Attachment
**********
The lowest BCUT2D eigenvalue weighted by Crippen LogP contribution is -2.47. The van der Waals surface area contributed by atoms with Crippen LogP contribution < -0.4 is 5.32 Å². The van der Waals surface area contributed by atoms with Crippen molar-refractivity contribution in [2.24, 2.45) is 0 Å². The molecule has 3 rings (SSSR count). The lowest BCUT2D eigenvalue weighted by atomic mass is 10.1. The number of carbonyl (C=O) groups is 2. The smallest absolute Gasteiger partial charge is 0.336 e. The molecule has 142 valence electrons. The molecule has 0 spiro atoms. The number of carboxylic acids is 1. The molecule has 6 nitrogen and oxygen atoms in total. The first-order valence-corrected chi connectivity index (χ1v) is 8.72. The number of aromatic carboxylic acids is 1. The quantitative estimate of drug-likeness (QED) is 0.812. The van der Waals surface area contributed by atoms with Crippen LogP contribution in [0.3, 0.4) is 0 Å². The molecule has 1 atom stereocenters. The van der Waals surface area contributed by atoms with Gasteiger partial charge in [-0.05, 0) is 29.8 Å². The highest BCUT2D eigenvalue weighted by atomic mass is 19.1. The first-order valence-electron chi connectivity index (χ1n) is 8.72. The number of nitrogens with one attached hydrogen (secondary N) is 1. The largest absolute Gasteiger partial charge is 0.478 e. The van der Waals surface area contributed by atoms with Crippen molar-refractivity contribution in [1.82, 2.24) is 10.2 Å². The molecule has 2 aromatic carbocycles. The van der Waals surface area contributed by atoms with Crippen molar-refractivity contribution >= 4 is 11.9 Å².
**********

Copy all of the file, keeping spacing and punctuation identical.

The lowest BCUT2D eigenvalue weighted by Crippen LogP contribution is -2.47. The van der Waals surface area contributed by atoms with Crippen LogP contribution < -0.4 is 5.32 Å². The van der Waals surface area contributed by atoms with Crippen molar-refractivity contribution in [2.24, 2.45) is 0 Å². The molecule has 3 rings (SSSR count). The lowest BCUT2D eigenvalue weighted by atomic mass is 10.1. The number of carbonyl (C=O) groups is 2. The smallest absolute Gasteiger partial charge is 0.336 e. The molecule has 142 valence electrons. The molecule has 0 spiro atoms. The number of carboxylic acids is 1. The molecule has 6 nitrogen and oxygen atoms in total. The first-order valence-corrected chi connectivity index (χ1v) is 8.72. The number of aromatic carboxylic acids is 1. The quantitative estimate of drug-likeness (QED) is 0.812. The van der Waals surface area contributed by atoms with Crippen LogP contribution in [0.3, 0.4) is 0 Å². The molecule has 1 atom stereocenters. The van der Waals surface area contributed by atoms with Gasteiger partial charge in [-0.05, 0) is 29.8 Å². The highest BCUT2D eigenvalue weighted by atomic mass is 19.1. The first-order valence-electron chi connectivity index (χ1n) is 8.72. The number of nitrogens with one attached hydrogen (secondary N) is 1. The largest absolute Gasteiger partial charge is 0.478 e. The van der Waals surface area contributed by atoms with Crippen molar-refractivity contribution in [1.82, 2.24) is 10.2 Å². The molecule has 2 aromatic carbocycles. The van der Waals surface area contributed by atoms with Crippen molar-refractivity contribution >= 4 is 11.9 Å².